I get so sick of people saying that posters want people to be single and bitter 'like them,' when really these posters are reaching out to women in a shitty situation who are told by society that you have to pout and put out and hold on to your relationship at all costs, regardless of the personal cost.

If I want to be concerned about something, I'll be concerned about the shedloads of abusive partners out there who marry people, have children with them and then treat them with cruelty, malice and contempt.

FanjoForTheMammaries Wed 18-Sep-13 10:06:45

Bleedingheart..someone did just that this morning. .re sleep deprivation induced fighting

youvegotmail Wed 18-Sep-13 10:07:13

LOL Offred you're just making stuff up now! In front of the children - what?! Deliberately preventing her from sleeping?! Go back and read.

Or, you know, stay here and post a few more times in a row about why you're right... grin

MadBusLady Wed 18-Sep-13 10:09:07

Agree, Wasp, and the way society views relationship in particular is pro-male.

IME many people IRL give well-meaning advice to women who are having relationships problems which usually begins "You should make the effort to...", "You must talk to him about...", "Have you tried..." - pretty much regardless of how much of a shit the man is being or how much he seems to care that there's a problem.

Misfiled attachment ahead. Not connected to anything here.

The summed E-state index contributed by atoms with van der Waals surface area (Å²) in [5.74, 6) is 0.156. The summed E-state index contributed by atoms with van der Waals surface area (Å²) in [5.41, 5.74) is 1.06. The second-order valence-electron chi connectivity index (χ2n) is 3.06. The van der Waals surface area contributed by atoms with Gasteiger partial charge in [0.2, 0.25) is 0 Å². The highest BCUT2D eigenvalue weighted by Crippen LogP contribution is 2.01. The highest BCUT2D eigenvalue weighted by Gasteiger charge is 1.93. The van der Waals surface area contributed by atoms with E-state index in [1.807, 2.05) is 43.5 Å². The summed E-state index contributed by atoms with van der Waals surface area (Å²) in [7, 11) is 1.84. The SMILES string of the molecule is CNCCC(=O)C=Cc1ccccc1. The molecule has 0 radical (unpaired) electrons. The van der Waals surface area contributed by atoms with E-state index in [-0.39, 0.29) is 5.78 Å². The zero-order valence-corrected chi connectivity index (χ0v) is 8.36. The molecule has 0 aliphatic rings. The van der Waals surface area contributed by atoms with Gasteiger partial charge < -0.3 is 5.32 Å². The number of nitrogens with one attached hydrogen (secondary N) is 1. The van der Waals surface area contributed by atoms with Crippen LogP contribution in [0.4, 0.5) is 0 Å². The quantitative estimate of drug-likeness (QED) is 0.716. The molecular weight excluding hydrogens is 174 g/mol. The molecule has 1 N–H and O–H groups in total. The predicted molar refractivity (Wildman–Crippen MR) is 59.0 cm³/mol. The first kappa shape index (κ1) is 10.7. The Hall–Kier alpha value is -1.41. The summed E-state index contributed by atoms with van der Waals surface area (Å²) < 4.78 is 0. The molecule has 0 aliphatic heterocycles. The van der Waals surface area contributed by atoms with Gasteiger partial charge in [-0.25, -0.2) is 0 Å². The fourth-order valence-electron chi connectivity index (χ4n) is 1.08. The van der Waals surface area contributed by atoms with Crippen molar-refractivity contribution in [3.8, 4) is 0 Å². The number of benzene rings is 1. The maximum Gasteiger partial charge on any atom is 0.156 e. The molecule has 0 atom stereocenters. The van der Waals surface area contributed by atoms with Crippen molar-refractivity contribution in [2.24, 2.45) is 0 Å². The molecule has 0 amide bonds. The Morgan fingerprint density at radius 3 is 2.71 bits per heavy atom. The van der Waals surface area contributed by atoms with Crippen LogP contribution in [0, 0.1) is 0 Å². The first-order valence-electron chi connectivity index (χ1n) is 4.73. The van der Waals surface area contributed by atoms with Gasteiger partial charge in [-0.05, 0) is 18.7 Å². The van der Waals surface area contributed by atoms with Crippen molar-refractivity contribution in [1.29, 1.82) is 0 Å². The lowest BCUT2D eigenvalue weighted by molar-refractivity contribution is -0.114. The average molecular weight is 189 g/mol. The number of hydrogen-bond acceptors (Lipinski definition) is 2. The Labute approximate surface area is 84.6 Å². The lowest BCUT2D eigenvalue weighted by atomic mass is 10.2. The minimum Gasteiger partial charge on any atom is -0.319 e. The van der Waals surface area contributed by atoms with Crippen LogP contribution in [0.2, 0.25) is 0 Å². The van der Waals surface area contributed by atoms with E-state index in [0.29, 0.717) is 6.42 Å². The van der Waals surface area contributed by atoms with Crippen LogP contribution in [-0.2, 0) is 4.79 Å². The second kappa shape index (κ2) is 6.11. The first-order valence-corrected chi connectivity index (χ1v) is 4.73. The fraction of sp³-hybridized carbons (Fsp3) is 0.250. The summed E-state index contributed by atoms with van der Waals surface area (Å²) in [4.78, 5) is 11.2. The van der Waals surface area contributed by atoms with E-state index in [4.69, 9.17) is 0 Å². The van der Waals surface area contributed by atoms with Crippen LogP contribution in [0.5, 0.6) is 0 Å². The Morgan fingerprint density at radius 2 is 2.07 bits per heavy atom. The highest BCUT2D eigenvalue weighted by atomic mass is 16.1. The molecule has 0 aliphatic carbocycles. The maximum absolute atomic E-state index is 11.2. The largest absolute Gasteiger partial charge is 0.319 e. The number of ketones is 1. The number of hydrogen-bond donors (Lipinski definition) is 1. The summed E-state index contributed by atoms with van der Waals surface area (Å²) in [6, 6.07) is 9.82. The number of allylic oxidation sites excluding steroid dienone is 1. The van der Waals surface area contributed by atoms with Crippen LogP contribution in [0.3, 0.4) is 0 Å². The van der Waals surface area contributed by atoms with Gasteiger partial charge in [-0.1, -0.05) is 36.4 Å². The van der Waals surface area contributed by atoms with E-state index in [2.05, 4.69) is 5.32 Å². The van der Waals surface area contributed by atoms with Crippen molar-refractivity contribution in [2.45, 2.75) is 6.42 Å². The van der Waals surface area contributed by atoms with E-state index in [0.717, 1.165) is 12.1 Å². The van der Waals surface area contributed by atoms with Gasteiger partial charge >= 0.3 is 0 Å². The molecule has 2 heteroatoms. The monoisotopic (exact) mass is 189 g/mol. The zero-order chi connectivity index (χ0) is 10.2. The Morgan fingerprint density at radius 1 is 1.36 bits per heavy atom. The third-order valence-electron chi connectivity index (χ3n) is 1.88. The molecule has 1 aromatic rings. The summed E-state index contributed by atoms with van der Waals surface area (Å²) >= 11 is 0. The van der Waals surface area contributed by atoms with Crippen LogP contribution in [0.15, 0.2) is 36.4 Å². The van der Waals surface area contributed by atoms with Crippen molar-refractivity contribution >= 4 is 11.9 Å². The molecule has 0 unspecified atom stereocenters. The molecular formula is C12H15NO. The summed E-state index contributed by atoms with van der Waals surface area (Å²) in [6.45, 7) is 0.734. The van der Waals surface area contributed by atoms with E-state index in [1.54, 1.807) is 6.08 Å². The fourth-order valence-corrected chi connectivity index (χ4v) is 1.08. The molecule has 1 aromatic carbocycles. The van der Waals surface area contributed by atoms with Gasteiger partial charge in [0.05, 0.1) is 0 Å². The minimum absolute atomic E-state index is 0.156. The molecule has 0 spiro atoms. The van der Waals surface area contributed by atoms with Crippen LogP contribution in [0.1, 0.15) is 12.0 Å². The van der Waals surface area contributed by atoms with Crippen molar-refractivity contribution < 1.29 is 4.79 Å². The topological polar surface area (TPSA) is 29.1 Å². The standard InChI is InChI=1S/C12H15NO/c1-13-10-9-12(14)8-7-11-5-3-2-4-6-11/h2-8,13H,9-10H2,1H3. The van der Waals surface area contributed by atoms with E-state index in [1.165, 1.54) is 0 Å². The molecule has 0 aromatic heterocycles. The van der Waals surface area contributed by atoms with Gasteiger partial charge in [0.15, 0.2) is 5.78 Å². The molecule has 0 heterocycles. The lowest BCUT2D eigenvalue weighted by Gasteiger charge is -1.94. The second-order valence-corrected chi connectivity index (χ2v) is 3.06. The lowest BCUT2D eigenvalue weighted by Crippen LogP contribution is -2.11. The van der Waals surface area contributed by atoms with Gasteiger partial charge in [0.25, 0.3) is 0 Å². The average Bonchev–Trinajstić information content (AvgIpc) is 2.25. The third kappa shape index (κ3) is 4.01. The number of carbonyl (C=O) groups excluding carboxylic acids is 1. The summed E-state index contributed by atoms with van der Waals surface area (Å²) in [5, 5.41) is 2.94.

We are so conditioned to think of it as women's work to run, monitor, improve and "work on" relationships we don't even think of the above kinds of sentences as pro-male. But they are.

Jan45 Wed 18-Sep-13 10:12:49

I agree, and I too find it quite depressing, I've been flamed a lot on here for not advocating LTB but if the OP is not contemplating leaving then why suggest it, surely other avenues should be explored before ending a relationship, esp if children are involved.

bleedingheart Wed 18-Sep-13 10:17:37

Sometimes people are so blinkered and worn down they don't even know leaving is an option. If they have family members telling them to work it out (often for their own reasons) or no family or friends because they have been isolated, they might need someone to say 'this isn't acceptable, you don't have to stay.'

Fanjo I hadn't seen that thread.

BIWI Wed 18-Sep-13 10:18:09

The way some of you are posting would suggest that other posters only ever post 'leave the bastard' and that simply isn't true.

Counselling (or councilling, as is often suggested grin) is often suggested (either singles or couples), along with ways to talk through a problem.

But where abuse is described - or suspected - then leaving the man is often something that the OP needs to consider especially if there are children involved.